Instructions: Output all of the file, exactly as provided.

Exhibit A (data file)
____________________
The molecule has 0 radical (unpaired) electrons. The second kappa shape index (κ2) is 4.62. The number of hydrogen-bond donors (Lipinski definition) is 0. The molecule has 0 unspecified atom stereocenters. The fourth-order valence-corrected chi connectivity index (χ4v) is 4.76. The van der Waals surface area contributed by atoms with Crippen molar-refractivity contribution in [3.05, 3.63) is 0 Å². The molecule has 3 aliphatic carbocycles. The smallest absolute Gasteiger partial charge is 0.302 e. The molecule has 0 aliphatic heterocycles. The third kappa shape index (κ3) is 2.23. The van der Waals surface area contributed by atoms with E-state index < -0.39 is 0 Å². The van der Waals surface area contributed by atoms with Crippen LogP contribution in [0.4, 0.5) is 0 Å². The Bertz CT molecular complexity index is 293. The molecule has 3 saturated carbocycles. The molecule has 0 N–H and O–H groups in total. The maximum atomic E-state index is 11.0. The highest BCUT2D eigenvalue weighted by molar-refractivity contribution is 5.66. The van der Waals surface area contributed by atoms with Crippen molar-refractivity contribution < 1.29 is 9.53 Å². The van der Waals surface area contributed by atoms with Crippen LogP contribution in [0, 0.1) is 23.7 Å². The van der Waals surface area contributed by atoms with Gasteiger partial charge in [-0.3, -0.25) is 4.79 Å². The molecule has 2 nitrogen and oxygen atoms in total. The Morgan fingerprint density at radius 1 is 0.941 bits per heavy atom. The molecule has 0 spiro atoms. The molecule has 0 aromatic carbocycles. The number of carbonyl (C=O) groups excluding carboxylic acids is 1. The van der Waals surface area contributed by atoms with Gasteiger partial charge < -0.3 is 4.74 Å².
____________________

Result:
The molecule has 0 radical (unpaired) electrons. The second kappa shape index (κ2) is 4.62. The number of hydrogen-bond donors (Lipinski definition) is 0. The molecule has 0 unspecified atom stereocenters. The fourth-order valence-corrected chi connectivity index (χ4v) is 4.76. The van der Waals surface area contributed by atoms with Crippen molar-refractivity contribution in [3.05, 3.63) is 0 Å². The molecule has 3 aliphatic carbocycles. The smallest absolute Gasteiger partial charge is 0.302 e. The molecule has 0 aliphatic heterocycles. The third kappa shape index (κ3) is 2.23. The van der Waals surface area contributed by atoms with E-state index < -0.39 is 0 Å². The van der Waals surface area contributed by atoms with Crippen LogP contribution in [0.4, 0.5) is 0 Å². The Bertz CT molecular complexity index is 293. The molecule has 3 saturated carbocycles. The molecule has 0 N–H and O–H groups in total. The maximum atomic E-state index is 11.0. The highest BCUT2D eigenvalue weighted by molar-refractivity contribution is 5.66. The van der Waals surface area contributed by atoms with Crippen molar-refractivity contribution < 1.29 is 9.53 Å². The van der Waals surface area contributed by atoms with Crippen LogP contribution in [0, 0.1) is 23.7 Å². The van der Waals surface area contributed by atoms with Gasteiger partial charge in [-0.3, -0.25) is 4.79 Å². The molecule has 2 nitrogen and oxygen atoms in total. The Morgan fingerprint density at radius 1 is 0.941 bits per heavy atom. The molecule has 0 spiro atoms. The molecule has 0 aromatic carbocycles. The number of carbonyl (C=O) groups excluding carboxylic acids is 1. The van der Waals surface area contributed by atoms with Gasteiger partial charge < -0.3 is 4.74 Å².